How Do Rules and Regulations Affect the Sharing Economy?

Sharing Economy Companies not Subject to Rules, Regulations

Sharing Economy

AirBnB looks for loopholes, skirts regulations

A change may be in order for some “sharing economy” companies, such as Uber and AirBnB, two of the most popular business models of their types currently in existence. In December of 2014 in Amsterdam, the city and AirBnB crafted a deal laying out the details of what encompasses the company’s business in the city, as well as introducing a tourist tax. AirBnB will now be held accountable for collecting the tourist tax for its hosts, something the company had been able to skirt around before. However, discretion is still left up to the company to enforce this rule, and thus far, it hasn’t been 100 percent in compliance.

In addition to the tax, hosts in Amsterdam are only allowed to rent out their homes 60 days per year — this rule is in place to ensure that hosts are complying as part of the sharing economy, instead of running an illegal hostel, which would be ill equipped and lacking all safety regulations. In Los Angeles, AirBnB renters are getting mean mugged for being renters at all — aggravating the neighbors is becoming a constant problem, and zoning regulations in the city of angels may be enough to shut down the short term rental business. Many neighborhoods and zones in L.A. forbid renting at all: agriculture zones, as well as many single-family residential zones. In Portland, AirBnB lobbied for their overnight guests to be treated under the same rules as motel guests — these were passed and short-term stays are now wholly accepted in single-family homes in the Oregonian city. From temporary neighbors to noise complains and rising rental fees in surrounding buildings, it seems that AirBnB in residential neighborhoods is becoming more of a burden than previously percieved.

Uber vs Taxis – How do we regulate them?

Disability accommodation, Driver’s insurance, Redlining, Employment tax -

Uber drivers across the country are not subject to any of the four major issues highlighted above. Whereas taxi companies must operate some vehicles that can accommodate persons with disabilities, thus far Uber has placed no regulations on its drivers to be equipped for such a ride. Even more, Uber has been under attack in several lawsuits in which users allege their Uber drivers were unwilling to comply with the Americans with Disability Act (ADA) regulations: that transportation providers are required to accommodate wheelchair users if their equipment fits in the vehicle. The company files itself under the technology category, instead of transportation service, and thus does not feel the need to comply with ADA regulations. User’s burned by the company’s gray area surrounding their fine line between transportation company and technology firm are calling for legislation to provide rules and regulations that explicitly put into action the company’s current “non-discrimination policy”, which does not appear to be mandated.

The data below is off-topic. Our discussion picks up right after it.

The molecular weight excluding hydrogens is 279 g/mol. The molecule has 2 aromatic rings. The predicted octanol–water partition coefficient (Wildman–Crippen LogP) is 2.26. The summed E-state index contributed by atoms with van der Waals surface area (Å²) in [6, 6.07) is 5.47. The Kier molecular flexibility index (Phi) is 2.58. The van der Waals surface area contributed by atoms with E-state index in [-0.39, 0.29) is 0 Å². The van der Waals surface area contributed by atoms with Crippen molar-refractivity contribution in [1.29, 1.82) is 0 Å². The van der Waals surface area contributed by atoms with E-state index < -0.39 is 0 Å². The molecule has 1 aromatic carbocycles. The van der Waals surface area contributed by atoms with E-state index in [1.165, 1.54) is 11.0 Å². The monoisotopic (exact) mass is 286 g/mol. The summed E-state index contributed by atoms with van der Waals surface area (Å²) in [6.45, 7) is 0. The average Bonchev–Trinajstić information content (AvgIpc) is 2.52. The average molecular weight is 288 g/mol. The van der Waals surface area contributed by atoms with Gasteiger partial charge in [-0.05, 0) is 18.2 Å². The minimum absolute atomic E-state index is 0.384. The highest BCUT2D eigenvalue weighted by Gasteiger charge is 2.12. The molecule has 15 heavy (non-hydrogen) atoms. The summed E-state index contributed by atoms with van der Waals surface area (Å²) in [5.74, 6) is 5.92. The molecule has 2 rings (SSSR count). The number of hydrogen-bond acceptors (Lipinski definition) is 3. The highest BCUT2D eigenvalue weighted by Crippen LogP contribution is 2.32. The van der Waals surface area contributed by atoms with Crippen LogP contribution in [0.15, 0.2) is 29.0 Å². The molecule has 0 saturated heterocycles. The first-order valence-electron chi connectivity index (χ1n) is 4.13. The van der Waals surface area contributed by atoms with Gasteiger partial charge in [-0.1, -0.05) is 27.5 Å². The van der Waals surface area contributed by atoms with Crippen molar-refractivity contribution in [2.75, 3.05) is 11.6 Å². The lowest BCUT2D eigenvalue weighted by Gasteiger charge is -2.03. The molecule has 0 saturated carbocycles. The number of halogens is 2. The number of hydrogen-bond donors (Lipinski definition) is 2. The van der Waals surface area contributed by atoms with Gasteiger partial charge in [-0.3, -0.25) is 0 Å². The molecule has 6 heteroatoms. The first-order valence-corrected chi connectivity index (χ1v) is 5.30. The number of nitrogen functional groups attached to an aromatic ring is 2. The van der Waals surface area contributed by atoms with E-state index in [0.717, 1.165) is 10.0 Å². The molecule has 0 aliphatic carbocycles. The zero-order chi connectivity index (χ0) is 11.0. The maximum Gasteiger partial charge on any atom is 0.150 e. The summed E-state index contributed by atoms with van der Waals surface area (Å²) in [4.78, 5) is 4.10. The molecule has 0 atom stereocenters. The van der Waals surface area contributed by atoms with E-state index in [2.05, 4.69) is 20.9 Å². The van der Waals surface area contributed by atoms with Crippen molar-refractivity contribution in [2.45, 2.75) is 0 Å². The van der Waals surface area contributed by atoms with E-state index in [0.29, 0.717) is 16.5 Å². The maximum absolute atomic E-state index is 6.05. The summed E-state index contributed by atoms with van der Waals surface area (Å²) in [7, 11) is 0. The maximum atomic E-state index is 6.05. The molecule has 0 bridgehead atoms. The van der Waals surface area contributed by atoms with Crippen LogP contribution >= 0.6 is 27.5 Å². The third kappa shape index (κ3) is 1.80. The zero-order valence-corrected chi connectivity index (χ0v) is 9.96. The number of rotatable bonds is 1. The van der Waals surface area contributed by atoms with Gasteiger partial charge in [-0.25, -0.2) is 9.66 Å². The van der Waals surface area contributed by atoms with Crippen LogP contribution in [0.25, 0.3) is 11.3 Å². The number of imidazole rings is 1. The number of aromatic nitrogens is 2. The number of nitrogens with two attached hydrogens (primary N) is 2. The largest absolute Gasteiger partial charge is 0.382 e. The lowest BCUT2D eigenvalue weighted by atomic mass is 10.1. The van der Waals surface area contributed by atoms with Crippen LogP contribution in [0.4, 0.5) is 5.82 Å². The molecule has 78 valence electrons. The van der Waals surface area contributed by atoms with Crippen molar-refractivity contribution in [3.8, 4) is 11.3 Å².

More than just accommodation regulations, many rideshare companies are facing fierce insurance backlash as some drivers attempt to hide their side profession in an attempt to escape additional charges. Insurance and ride share companies are battling head to head, both claiming the other is the one in charge of insurance for the drivers in question. UberX, Lyft and Sidecar all claim that their driver’s insurance companies will cover any passengers; conversely, the insurance companies are pleading with drivers to buy a special transportation insurance, under the notion that regular car owner insurance is not enough to cover riding passengers.

Just as with the lack of ADA regulation for Uber vehicles that are mandatory for taxi companies, rideshare companies are also able to skirt around redlining issues. Redlining in this context is a driver’s refusal to pick up a passenger, or take them to, a certain area because of perceived risks. Uber’s opt-out model makes it difficult for riders in underserved, risky areas to catch a ride; taxi companies are required by law not to redline neighborhoods or districts, but once again, rideshare companies walk the fine line between transportation service and technology firm, negating the need to comply with all transportation regulations.

In the future, companies like Lyft and Uber may have to begin paying employee taxes, with tax authorities targeting unlikely employees, such as full-time yoga instructors.

How regulations are the future of sharing companies

From Uber’s lack of proper insurance mandates to AirBnB’s misuse of zoning regulations, sharing companies are now being subject to more and more federal regulations. With the sharing economy’s massive growth in the wake of its financial success, the spotlight is heating up on companies to take the large steps forward to complying with regulations that other similar companies hold. With rideshare companies toeing the line between transportation and technology, it seems like lawsuits, lawmakers and reviewing users may be the tipping point to throw companies over the edge into adhering to standards set out for traditional transportation services, such as taxi companies. Likewise, with cities across the globe throwing restrictions at AirBnB, it looks like the home sharing companies may also be subject to some new stipulations to place it on the same level as motels and inns.